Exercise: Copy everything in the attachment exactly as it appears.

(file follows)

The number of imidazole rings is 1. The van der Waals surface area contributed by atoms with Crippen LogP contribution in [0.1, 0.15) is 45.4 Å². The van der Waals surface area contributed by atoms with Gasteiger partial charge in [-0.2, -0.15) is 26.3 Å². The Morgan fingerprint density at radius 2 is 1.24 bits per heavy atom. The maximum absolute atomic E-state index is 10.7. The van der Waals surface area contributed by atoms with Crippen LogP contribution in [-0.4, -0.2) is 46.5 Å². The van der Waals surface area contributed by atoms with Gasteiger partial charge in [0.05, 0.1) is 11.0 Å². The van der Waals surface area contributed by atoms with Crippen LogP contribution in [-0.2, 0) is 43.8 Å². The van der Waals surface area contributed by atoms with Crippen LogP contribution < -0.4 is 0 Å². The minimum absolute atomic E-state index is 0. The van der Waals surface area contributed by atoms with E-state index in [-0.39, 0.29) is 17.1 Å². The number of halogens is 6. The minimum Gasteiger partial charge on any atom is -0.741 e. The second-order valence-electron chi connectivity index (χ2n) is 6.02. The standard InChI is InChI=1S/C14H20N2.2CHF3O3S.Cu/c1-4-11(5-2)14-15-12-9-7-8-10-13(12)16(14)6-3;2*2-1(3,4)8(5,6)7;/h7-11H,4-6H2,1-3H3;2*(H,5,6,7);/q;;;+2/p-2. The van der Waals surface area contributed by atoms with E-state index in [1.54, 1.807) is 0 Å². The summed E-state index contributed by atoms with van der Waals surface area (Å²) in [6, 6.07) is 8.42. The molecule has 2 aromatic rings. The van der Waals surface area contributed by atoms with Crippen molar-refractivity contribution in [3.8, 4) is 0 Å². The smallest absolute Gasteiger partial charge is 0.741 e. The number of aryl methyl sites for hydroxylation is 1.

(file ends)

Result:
The number of imidazole rings is 1. The van der Waals surface area contributed by atoms with Crippen LogP contribution in [0.1, 0.15) is 45.4 Å². The van der Waals surface area contributed by atoms with Gasteiger partial charge in [-0.2, -0.15) is 26.3 Å². The Morgan fingerprint density at radius 2 is 1.24 bits per heavy atom. The maximum absolute atomic E-state index is 10.7. The van der Waals surface area contributed by atoms with Crippen LogP contribution in [-0.4, -0.2) is 46.5 Å². The van der Waals surface area contributed by atoms with Gasteiger partial charge in [0.05, 0.1) is 11.0 Å². The van der Waals surface area contributed by atoms with Crippen LogP contribution in [-0.2, 0) is 43.8 Å². The van der Waals surface area contributed by atoms with Crippen LogP contribution < -0.4 is 0 Å². The minimum absolute atomic E-state index is 0. The van der Waals surface area contributed by atoms with E-state index in [-0.39, 0.29) is 17.1 Å². The number of halogens is 6. The minimum Gasteiger partial charge on any atom is -0.741 e. The second-order valence-electron chi connectivity index (χ2n) is 6.02. The standard InChI is InChI=1S/C14H20N2.2CHF3O3S.Cu/c1-4-11(5-2)14-15-12-9-7-8-10-13(12)16(14)6-3;2*2-1(3,4)8(5,6)7;/h7-11H,4-6H2,1-3H3;2*(H,5,6,7);/q;;;+2/p-2. The van der Waals surface area contributed by atoms with E-state index in [1.54, 1.807) is 0 Å². The summed E-state index contributed by atoms with van der Waals surface area (Å²) in [6, 6.07) is 8.42. The molecule has 2 aromatic rings. The van der Waals surface area contributed by atoms with Crippen molar-refractivity contribution in [3.8, 4) is 0 Å². The smallest absolute Gasteiger partial charge is 0.741 e. The number of aryl methyl sites for hydroxylation is 1.